Gaines Lawson

Hawkins County, Tennessee native Gaines Lawson enlisted as a private with Company D of the Fourth East Tennessee Infantry [US] in December 1862. With the Fourth East Tennessee, Lawson participated in engagements mostly connected to the Federal Army’s efforts to push Confederate forces from Unionist East Tennessee: Strawberry Plains, Knoxville, Bull’s Gap, Paint Rock, Greeneville, Kingston, Cumberland Gap, and McMinnville. At this last engagement, fought on October 3, 1863, Lawson demonstrated the meritorious conduct worthy of the nation’s highest commendation. Federal forces occupying the town had orders to hold it at all cost, and as a Confederate force under the command of Gen. Joseph Wheeler approached the town, Lawson’s company received orders to protect the main street east of the courthouse. During the ensuing firefight, private John M. Edington fell after being struck in the chest by a round, falling with such force and speed that his fellow soldiers presumed he was killed instantly. Edington was left in the street when the company was ordered to retreat 50 yards, but upon recapturing their original ground, the men saw signs of life in their fallen comrade. Despite the thick volleys flying just over Edington’s body, Lawson requested permission to go to his aid regardless of the obvious danger. Permission was reluctantly granted, and Lawson ran through a storm of bullets, hoisted Edington to his shoulder, and carried him back to Federal lines. Lawson remained untouched, but Edington succumbed to his wound in a nearby house within five minutes of the rescue. Roughly an hour of fighting, which pitted approximately 400 Federal soldiers against Gen. Wheeler’s four divisions of cavalry and artillery, resulted in a Confederate victory. Major M. L. Patterson’s unconditional surrender to Gen. Wheeler resulted in all of the men, including Gaines Lawson, being taken prisoner. For his selfless and courageous behavior in the fight for McMinnville, Lawson received the Medal of Honor on June 11, 1895. Lawson continued his military service after the war’s close and is buried in Arlington National Cemetery.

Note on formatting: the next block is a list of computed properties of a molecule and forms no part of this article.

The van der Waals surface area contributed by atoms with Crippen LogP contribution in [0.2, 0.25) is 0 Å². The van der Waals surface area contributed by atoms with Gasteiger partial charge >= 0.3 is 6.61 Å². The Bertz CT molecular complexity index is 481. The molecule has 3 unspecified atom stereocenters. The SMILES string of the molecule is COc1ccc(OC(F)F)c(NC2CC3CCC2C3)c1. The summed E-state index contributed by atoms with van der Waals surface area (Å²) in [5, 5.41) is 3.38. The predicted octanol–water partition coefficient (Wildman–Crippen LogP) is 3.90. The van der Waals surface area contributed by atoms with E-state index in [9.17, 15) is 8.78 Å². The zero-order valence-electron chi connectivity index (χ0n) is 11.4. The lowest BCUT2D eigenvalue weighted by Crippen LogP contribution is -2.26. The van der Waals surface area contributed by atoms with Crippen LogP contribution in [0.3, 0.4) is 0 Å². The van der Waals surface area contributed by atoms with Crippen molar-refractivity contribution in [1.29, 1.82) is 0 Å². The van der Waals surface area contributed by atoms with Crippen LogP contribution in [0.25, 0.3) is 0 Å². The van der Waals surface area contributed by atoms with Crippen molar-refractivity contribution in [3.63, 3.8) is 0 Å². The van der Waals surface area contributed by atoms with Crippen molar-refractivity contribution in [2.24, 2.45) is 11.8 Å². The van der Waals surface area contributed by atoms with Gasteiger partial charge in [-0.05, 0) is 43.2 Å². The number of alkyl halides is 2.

• Fought at Strawberry Plains, Bull's Gap, Greeneville, Cumberland Gap and other battles
  • Ran into heavy fire to rescue a fallen soldier at McMinnville
  • Buried at Arlington National Cemetery